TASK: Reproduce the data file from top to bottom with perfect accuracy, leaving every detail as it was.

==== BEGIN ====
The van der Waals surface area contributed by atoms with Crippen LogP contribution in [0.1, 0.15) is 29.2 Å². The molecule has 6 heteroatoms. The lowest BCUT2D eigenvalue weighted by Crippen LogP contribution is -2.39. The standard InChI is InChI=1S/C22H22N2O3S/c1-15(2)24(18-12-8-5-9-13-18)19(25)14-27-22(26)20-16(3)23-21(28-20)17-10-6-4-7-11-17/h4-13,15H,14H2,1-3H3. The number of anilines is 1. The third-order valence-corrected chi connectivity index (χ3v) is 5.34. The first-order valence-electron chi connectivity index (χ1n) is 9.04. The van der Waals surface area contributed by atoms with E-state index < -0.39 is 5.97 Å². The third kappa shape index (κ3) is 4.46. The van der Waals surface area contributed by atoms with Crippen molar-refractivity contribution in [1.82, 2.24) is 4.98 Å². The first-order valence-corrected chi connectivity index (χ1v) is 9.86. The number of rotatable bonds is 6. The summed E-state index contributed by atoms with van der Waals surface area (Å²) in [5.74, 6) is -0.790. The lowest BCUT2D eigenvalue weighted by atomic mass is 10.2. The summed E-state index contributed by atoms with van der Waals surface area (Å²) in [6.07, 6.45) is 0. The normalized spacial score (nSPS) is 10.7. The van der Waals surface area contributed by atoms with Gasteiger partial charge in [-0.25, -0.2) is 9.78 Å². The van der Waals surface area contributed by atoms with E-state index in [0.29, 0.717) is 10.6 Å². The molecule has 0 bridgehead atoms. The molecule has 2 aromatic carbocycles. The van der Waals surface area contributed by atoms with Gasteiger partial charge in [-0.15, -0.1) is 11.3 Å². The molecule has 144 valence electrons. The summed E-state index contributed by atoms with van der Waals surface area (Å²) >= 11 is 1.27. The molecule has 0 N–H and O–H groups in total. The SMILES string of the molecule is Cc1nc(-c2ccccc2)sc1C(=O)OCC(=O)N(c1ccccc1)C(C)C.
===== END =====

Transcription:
The van der Waals surface area contributed by atoms with Crippen LogP contribution in [0.1, 0.15) is 29.2 Å². The molecule has 6 heteroatoms. The lowest BCUT2D eigenvalue weighted by Crippen LogP contribution is -2.39. The standard InChI is InChI=1S/C22H22N2O3S/c1-15(2)24(18-12-8-5-9-13-18)19(25)14-27-22(26)20-16(3)23-21(28-20)17-10-6-4-7-11-17/h4-13,15H,14H2,1-3H3. The number of anilines is 1. The third-order valence-corrected chi connectivity index (χ3v) is 5.34. The first-order valence-electron chi connectivity index (χ1n) is 9.04. The van der Waals surface area contributed by atoms with E-state index < -0.39 is 5.97 Å². The third kappa shape index (κ3) is 4.46. The van der Waals surface area contributed by atoms with Crippen molar-refractivity contribution in [1.82, 2.24) is 4.98 Å². The first-order valence-corrected chi connectivity index (χ1v) is 9.86. The number of rotatable bonds is 6. The summed E-state index contributed by atoms with van der Waals surface area (Å²) in [5.74, 6) is -0.790. The lowest BCUT2D eigenvalue weighted by atomic mass is 10.2. The summed E-state index contributed by atoms with van der Waals surface area (Å²) in [6.07, 6.45) is 0. The normalized spacial score (nSPS) is 10.7. The van der Waals surface area contributed by atoms with Gasteiger partial charge in [-0.25, -0.2) is 9.78 Å². The van der Waals surface area contributed by atoms with E-state index in [0.29, 0.717) is 10.6 Å². The molecule has 0 bridgehead atoms. The molecule has 2 aromatic carbocycles. The van der Waals surface area contributed by atoms with Gasteiger partial charge in [-0.15, -0.1) is 11.3 Å². The molecule has 144 valence electrons. The summed E-state index contributed by atoms with van der Waals surface area (Å²) >= 11 is 1.27. The molecule has 0 N–H and O–H groups in total. The SMILES string of the molecule is Cc1nc(-c2ccccc2)sc1C(=O)OCC(=O)N(c1ccccc1)C(C)C.